According to a new IBM Institute for Business Value (IBV) study, “IBM 2017 Customer Experience Index (CEI) Study” which surveyed 507 brands in 25 countries, brands need to work harder to meet customers’ ever-evolving expectations. On a scale of 0 to 100, the overall Customer Experience Index average was only 33. Retailers’ CX capabilities were evaluated from the connected consumers’ perspective in seven category areas: store experience, digital experience, physical/digital integration, mobile experience, omnichannel supply chain, personalization and social media.
The study found that the capabilities through which brands can most differentiate themselves are those that they struggle the most to deliver. This includes the store experience, personalization, and digital experience. The store experience was the lowest scoring category, where the average CEI score was only 20. Consumers are demanding the excitement and personal engagement they get on-line when they shop in stores. For example, 88 percent of brands do not have the ability to acknowledge customers as they enter the physical store. Meanwhile 79 percent of brands either do not have mobile-enabled associates or do not provide their associates with mobile access to customer information.
In terms of personalization and customization, brands are failing to meet consumers’ expectations not only in the store, but also across all channels. A majority of brands in the study, 71 percent provide only generic marketing messages to their customers, and among brands that offer loyalty programs, 70 percent do not permit customers to choose their preferred form of reward. And for shoppers who want to get online and compare products side-by-side, 88 percent of brands do not provide that kind functionality, forcing customers to toggle between screens. Similar challenges exist online in terms of customer service; customers expect issues to be resolved quickly and efficiently, however 61 percent of brands do not provide online chat options, which can both frustrate customers and increase operating costs, as inquiries must then be routed through telephone or e-mail instead.
“Each brand has a unique set of opportunities and actions to improve the shopping experience for its customers,” said Laurence Haziot, IBM’s Global Managing Director and General Manager, for Consumer Industry. “The common thread, though, is that they must use new tools and technologies such as cognitive analytics and cloud to capture data regarding people, products, preferences and store facilities — and then leverage that information at a hyperlocal level to provide a more expansive, personalized and effective experience wherever consumers want to shop.”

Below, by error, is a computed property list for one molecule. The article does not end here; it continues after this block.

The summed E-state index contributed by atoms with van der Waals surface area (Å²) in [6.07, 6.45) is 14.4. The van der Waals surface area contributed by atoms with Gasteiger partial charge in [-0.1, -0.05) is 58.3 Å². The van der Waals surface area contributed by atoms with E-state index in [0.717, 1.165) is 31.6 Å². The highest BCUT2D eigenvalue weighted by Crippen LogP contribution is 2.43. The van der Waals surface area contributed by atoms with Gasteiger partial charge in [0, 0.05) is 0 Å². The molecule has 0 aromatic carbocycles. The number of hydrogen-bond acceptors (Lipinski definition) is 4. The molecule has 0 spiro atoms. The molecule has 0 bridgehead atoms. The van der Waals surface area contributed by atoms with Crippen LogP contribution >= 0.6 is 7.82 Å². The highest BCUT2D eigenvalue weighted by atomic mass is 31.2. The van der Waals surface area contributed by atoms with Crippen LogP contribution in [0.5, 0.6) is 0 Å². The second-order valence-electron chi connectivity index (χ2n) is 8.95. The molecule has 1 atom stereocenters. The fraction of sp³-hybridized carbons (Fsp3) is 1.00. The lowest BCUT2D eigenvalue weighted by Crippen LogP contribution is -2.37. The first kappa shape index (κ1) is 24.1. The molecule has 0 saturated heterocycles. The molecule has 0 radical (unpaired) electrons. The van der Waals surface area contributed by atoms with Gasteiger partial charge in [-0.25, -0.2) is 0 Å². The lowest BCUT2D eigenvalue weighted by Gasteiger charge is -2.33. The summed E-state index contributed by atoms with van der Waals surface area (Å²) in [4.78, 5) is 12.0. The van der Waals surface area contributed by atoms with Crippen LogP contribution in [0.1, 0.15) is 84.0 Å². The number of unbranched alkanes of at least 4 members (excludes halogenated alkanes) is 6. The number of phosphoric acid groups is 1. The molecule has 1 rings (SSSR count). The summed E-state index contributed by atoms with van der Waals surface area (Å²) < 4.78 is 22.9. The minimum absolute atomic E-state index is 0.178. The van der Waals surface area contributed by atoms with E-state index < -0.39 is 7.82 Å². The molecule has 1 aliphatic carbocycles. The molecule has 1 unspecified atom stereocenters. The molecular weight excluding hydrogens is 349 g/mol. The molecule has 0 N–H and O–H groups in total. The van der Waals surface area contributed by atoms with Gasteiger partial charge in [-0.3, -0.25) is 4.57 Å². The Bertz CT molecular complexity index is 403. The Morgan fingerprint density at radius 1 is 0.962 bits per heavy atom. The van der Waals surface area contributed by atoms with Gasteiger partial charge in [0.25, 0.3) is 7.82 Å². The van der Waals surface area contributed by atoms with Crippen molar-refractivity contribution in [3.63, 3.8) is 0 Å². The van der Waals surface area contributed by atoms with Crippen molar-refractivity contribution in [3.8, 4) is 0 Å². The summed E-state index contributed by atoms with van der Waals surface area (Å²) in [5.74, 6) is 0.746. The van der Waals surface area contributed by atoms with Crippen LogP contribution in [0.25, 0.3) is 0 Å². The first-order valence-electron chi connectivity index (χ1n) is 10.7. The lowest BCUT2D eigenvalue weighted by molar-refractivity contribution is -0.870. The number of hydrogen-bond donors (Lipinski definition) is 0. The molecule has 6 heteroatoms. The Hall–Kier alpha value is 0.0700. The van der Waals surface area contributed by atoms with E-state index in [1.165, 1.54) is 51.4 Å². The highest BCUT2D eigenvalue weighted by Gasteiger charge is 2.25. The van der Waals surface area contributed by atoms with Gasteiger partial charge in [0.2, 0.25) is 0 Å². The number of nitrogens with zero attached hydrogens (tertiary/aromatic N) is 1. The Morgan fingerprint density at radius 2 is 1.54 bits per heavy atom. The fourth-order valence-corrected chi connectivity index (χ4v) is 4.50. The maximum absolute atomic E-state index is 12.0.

To move ahead of the consumer expectations curve, to meet consumers where and how they want to engage, the IBV recommends the following
Engage with Customers
Leverage cognitive to identify emerging shopping trends and evolving consumer wants, needs and desires. Focus the entire organization around addressing the highest priority expectations of target customers.
Provide access to customer data across all touchpoints using cloud technology. Utilize cognitive capabilities to generate insights and provide in-context shopping experiences tuned to customers’ life stages and lifestyles to better influence the paths to purchase.
Enable consumers to share and co-create ideas for new products and services by maintaining an active social media presence, and engage consumers beyond the transaction.
Provide a consistent experience across all touch points
Design the digital experience around the evolving expectations of the any-channel, always-on customer. Mobile is key to seamlessly integrating experiences across channels and should be a focal point of all future CX capabilities.
In-store associates should act as brand ambassadors; provide them with mobile access to reliable customer data to improve interactions with consumers.
Elevate the connected in-store experience through enhanced digital capabilities such as augmented reality, digital signage and in-store location-based solutions. Provide consumers with a personalized, mobile-enabled experience in the reinvented digital store environment.
Leverage value-add technologies:
Be best at those solutions that have the greatest impact on customers and associates. Customers want more control over their shopping journey; provide easy-to-use tools and self-service customization capabilities so each can optimize his or her individual user experience.
Redesign the supply chain to be agile, responsive and transparent to better anticipate and react to changing customer and market dynamics. Leverage weather and location data to optimize fulfillment. Enhance sell-through and margins by applying advanced analytics to reduce inventory redundancy.
Adopt cognitive computing to provide one-to-one experiences at scale across the organization. Explore emerging technologies such as robotics and wearables to stay ahead of both competition and customer expectations.
About IBM’s Institute for Business Value
For more information about the IBM Institute for Business Value visit www.ibm.com/iibv
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